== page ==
The American Association for Italian Studies (AAIS) has awarded the book prize for Visual Studies to Laura Watts, professor of art history in the Department of Visual and Performing Arts at Daemen University, for her book Italian Panting in the Age of Unification.
Watts explained that there are “only a handful” of books written in English on 19th century Italian art in part due to the country’s lack of political unification during this period.
“Italy was not functioning as a national entity until 1861,” explained Watts. Therefore, it is difficult to have a big picture of the art from that century. With this book, I aimed to rectify the lack of art historical representation and demonstrate how different the art looked from inside each region of what we now know as Italy.”
Watts said she aimed to make this time period more accessible for art historians, scholars, students and all those interested in the field. The book was published by British multinational press Routledge.
With its annual awards, the AAIS recognizes scholarly research and published works in Italian culture.
“The fact that AAIS chose to award my book is not just a recognition of my work, but also of 19th century art history overall,” explained Watts, who teaches courses on theory and methodology in the Modern and Contemporary eras at Daemen.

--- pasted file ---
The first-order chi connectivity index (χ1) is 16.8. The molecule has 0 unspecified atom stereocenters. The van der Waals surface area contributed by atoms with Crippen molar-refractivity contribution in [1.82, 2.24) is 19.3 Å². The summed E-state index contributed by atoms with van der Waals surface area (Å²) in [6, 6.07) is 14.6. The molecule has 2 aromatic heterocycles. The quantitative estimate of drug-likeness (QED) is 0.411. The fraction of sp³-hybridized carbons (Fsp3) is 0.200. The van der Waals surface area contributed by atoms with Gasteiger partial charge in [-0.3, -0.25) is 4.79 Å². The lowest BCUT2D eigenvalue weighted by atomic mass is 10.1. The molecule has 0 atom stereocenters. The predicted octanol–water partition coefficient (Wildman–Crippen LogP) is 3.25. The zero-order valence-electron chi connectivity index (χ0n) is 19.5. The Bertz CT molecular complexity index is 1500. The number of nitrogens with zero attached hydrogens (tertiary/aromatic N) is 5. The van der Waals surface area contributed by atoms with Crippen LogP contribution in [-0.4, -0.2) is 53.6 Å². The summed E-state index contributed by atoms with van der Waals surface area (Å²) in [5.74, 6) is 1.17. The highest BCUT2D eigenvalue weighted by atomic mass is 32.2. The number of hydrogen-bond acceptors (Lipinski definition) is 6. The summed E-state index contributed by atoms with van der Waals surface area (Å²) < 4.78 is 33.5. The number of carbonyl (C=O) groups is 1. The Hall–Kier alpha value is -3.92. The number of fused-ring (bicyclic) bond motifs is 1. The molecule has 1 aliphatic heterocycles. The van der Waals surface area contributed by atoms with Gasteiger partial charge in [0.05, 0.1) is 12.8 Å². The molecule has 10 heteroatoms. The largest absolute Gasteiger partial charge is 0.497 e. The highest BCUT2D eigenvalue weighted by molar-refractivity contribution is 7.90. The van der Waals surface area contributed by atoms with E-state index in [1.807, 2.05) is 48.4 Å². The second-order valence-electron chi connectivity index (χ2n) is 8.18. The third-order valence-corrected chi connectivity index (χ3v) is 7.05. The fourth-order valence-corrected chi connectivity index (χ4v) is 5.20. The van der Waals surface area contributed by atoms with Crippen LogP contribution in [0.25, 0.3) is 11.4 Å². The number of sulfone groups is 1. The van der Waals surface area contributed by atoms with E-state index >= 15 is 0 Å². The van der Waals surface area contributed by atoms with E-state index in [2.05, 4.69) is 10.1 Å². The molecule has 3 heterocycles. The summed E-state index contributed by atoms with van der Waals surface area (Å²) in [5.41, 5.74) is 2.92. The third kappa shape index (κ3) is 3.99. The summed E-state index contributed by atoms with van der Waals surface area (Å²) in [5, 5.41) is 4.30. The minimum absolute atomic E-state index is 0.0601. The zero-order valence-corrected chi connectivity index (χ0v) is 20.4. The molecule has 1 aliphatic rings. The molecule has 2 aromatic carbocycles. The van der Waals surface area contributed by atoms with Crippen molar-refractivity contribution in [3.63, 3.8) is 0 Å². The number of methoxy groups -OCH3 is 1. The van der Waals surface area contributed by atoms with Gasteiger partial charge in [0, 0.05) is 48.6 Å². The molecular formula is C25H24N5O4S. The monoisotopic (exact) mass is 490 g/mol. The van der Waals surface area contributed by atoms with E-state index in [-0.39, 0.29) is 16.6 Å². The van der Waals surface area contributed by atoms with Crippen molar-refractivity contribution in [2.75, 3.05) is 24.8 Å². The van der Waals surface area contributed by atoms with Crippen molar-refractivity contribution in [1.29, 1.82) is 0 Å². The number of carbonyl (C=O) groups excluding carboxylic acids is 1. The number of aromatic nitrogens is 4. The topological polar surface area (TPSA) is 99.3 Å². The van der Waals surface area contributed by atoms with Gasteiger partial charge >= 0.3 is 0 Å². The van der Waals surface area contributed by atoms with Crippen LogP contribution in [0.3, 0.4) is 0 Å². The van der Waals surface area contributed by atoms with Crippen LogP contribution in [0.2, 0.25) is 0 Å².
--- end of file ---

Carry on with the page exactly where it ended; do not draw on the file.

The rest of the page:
She added, “They acknowledged that it was important to add this resource to Italian studies because we don’t have a lot to go on.”
In her book, Watts mentions work of many artists; however, she mainly focuses on three.
“Each artist was influenced by the region where they worked and each represented the struggles after the unification,” she said.
The first artist, Tommaso Minardi of Rome, “represents religiosity, which was stylistically dominant as the region was the center of the Catholic World,” said Watts.
Francesco Hayez was a Venetian-born artist living in Milan who “represents the revolutionary culture of the unification,” said Watts, who wrote her doctoral dissertation on the artist. “He represents Romanticism and the revolutionary fervor of the unification movement. Milan was the center of that nationalist movement – and he embodied that.”
Gioacchino Toma of Naples “represents the social struggles that many experienced after unification,” said Watts, who explained that after the unification, the southern regions of Italy were “cut off” and “left high and dry,” resulting in poverty. In a word, Watts described Toma’s paintings as “heart wrenching.”
Overall, Watts described her book as “a labor of love” that provided her with personal fulfillment. She dedicated it to her mentor and former professor and dissertation advisor at Temple University, Therese Dolan.